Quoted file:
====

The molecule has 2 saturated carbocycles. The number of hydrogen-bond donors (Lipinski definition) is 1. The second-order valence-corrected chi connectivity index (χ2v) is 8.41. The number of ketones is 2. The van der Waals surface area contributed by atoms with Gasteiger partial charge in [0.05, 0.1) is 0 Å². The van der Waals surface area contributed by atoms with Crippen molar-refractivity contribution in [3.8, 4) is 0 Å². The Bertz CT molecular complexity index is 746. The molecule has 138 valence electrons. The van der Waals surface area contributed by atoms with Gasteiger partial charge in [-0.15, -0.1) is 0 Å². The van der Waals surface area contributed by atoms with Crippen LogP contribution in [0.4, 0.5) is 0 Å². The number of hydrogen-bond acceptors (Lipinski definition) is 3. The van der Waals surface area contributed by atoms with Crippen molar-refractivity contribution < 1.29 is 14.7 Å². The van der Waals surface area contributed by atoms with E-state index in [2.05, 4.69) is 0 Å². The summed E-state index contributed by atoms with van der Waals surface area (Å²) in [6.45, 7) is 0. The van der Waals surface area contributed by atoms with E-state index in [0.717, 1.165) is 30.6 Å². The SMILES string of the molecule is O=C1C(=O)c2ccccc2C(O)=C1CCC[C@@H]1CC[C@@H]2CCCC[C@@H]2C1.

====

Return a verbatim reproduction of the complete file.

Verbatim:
The molecule has 2 saturated carbocycles. The number of hydrogen-bond donors (Lipinski definition) is 1. The second-order valence-corrected chi connectivity index (χ2v) is 8.41. The number of ketones is 2. The van der Waals surface area contributed by atoms with Gasteiger partial charge in [0.05, 0.1) is 0 Å². The van der Waals surface area contributed by atoms with Crippen molar-refractivity contribution in [3.8, 4) is 0 Å². The Bertz CT molecular complexity index is 746. The molecule has 138 valence electrons. The van der Waals surface area contributed by atoms with Gasteiger partial charge in [-0.15, -0.1) is 0 Å². The van der Waals surface area contributed by atoms with Crippen LogP contribution in [0.4, 0.5) is 0 Å². The number of hydrogen-bond acceptors (Lipinski definition) is 3. The van der Waals surface area contributed by atoms with Crippen molar-refractivity contribution < 1.29 is 14.7 Å². The van der Waals surface area contributed by atoms with E-state index in [2.05, 4.69) is 0 Å². The summed E-state index contributed by atoms with van der Waals surface area (Å²) in [6.45, 7) is 0. The van der Waals surface area contributed by atoms with E-state index in [0.717, 1.165) is 30.6 Å². The SMILES string of the molecule is O=C1C(=O)c2ccccc2C(O)=C1CCC[C@@H]1CC[C@@H]2CCCC[C@@H]2C1.